The Sydney Harbour Bridge, blanketed by a red haze (photo: Ian Sanderson)
Sydneysiders woke to a strange sight early this morning. A massive dust storm had swept across the state, blanketing Sydney in a plume of dust that stretched for over 600km. It turned the sky an eerie orange-red and I’ve never seen anything like it. It felt like we had been transported to Mars.
The colour came from the red soil and dust of the outback, which had been whipped up and carried inland by fierce gale force winds; it’s estimated the dust plume travelled over 1500 kilometres to reach Sydney. Scientists are saying it might be the worst dust storm in NSW’s history, which I can believe. The pollution in Sydney was awful all day and you couldn’t breathe easily, even after the haze had started to lift.
I was still awake when the dust storm hit. It was incredible; the wind howled and the entire sky seemed to go blood-red in minutes, so much so that I couldn’t see more than 20 metres down the street. The last time I can remember anything like it was after the Black Saturday bushfires, when the sky reflected the fire and there was an overwhelming smell of ash. But even those skies didn’t compare to this; this was like stepping onto another world.
With the UN climate conference beginning in New York, some green groups have suggested that it’s more evidence of global warming. I’m not so sure. Usually I’d be the first person to agree but nature doesn’t need a reason to be wonderful or terrible; I think sometimes these kind of freak occurrences just happen and we shouldn’t ascribe everything to global warming without evidence. I found it very beautiful, despite the chaos it caused.
Unfortunately I didn’t think to take any photos; I didn’t realise how widespread it was at the time. But there are some incredible photos on Flickr and I thought I’d post some of them to give an idea of what it was like. There’s still a dusty smell in the air and the winds are still strong even now, 18 hours later.
I doubt I’ll see anything like it again in my lifetime. Unless I go to Mars.
Another view of the Sydney Harbour Bridge, from beneath, the eerie light reflecting off the harbour. The bridge just seems to fade away and you can barely see the other side. (photo: Ian Sanderson)
Here the Sydney Opera House has all but disappeared, with the dust at its peak in the early morning. Ferry services were cancelled until the haze cleared. (photo: NSW Maritime)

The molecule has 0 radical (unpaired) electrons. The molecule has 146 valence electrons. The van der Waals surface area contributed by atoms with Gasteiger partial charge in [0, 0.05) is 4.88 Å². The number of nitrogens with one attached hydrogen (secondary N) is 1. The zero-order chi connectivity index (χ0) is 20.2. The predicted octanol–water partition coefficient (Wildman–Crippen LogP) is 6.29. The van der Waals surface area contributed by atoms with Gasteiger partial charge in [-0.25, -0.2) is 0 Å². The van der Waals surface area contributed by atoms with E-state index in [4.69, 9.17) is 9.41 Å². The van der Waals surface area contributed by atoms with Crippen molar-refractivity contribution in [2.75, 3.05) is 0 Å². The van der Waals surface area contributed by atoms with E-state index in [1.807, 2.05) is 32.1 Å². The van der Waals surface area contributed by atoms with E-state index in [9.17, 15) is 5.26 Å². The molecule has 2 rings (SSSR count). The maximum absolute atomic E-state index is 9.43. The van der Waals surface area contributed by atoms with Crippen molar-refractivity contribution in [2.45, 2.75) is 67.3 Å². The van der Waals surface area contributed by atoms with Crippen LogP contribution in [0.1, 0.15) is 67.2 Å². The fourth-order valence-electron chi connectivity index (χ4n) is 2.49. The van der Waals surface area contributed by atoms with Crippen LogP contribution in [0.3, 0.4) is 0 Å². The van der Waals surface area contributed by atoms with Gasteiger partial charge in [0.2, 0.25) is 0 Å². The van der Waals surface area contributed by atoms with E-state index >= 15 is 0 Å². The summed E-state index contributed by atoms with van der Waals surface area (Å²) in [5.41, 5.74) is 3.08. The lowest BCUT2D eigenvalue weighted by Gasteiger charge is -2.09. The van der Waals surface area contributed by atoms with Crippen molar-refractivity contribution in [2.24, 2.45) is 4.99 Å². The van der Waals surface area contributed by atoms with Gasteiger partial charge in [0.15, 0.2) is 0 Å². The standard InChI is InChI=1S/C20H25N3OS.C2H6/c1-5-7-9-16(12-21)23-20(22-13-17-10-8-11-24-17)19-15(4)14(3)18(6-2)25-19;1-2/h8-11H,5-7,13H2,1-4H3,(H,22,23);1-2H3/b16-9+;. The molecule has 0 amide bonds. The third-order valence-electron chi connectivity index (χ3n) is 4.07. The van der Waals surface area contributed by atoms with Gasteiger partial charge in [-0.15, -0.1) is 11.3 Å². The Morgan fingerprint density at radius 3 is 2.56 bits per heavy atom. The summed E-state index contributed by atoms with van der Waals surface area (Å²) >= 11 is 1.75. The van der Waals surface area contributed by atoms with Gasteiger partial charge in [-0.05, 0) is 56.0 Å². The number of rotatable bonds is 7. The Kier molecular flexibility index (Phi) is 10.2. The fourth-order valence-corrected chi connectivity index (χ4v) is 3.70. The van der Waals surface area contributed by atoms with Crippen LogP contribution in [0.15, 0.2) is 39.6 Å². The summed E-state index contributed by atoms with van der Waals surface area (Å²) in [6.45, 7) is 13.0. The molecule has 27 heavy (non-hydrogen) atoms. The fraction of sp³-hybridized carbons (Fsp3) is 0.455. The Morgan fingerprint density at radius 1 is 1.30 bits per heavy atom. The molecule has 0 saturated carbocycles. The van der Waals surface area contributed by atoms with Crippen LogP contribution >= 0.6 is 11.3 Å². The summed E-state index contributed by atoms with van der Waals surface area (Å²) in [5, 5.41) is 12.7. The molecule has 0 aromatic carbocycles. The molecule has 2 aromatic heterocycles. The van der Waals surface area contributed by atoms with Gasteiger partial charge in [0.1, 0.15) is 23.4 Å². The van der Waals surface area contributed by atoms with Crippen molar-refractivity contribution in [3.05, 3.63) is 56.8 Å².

Sydney’s Oxford Street seems transformed, the sidewalks almost deserted. The sepia tones remind me of a scene from the early years of photography. (photo: Cowboy Dave)
Two of Sydney’s iconic landmarks, Sydney Tower and Luna Park, swallowed by the dust storm. Luna Park was closed due to the dust, winds and poor visibility. (photos: Cowboy Dave and Tolomea)
St Mary’s Cathedral, lit up a brilliant shade of pink-red. You can see where some of the dust has settled on the grass as well. (photo: JezKerwin)
Sydney’s Queen Victoria Building, in the heart of the CBD, as the haze has started to lift. Looks like many people found masks or are using tissues to cover their mouths. (photo: Dr. Snafu)
Sydenham station is one of the major railway links in Sydney. The station was blanketed by the red dust and trains were late or cancelled for much of the morning. (photo: MOles)
The Sydney CBD and Darling Harbour; the streets are almost completely deserted on the left, while on the right it’s more like Baghdad than Sydney. (photos: Malcolm Tredinnick and Original Nomad)
Bondi Beach Park in the early hours of the morning. You can’t see it here but some people still took an early morning swim, despite the pollution and low visibility. (photo: sebr)
A traffic button at a pedestrian crossing, showing the accumulation of dust. It covered most vehicles as well. You wonder how much work it will be, cleaning up tomorrow. (photo: Malcolm Treddinick)
Do you have a favourite past-time? Something you love to do at the end of the day to unwind? Perhaps you’re a movie buff or enjoy exercising at the gym. For me it’s reading. I don’t think there’s anything better than curling up with a good book at the end of a long day to unwind.
Some of my earliest memories are of books, of my parents reading to me while I lay in bed and looked at the pictures. I often think that without those experiences I wouldn’t be who I am today. Reading is such a large part of a writer’s life; if you don’t take the time to read, you can’t develop the skills to write. But reading has never felt like a chore to me, largely because all of those stories when I was younger made me dream of my own.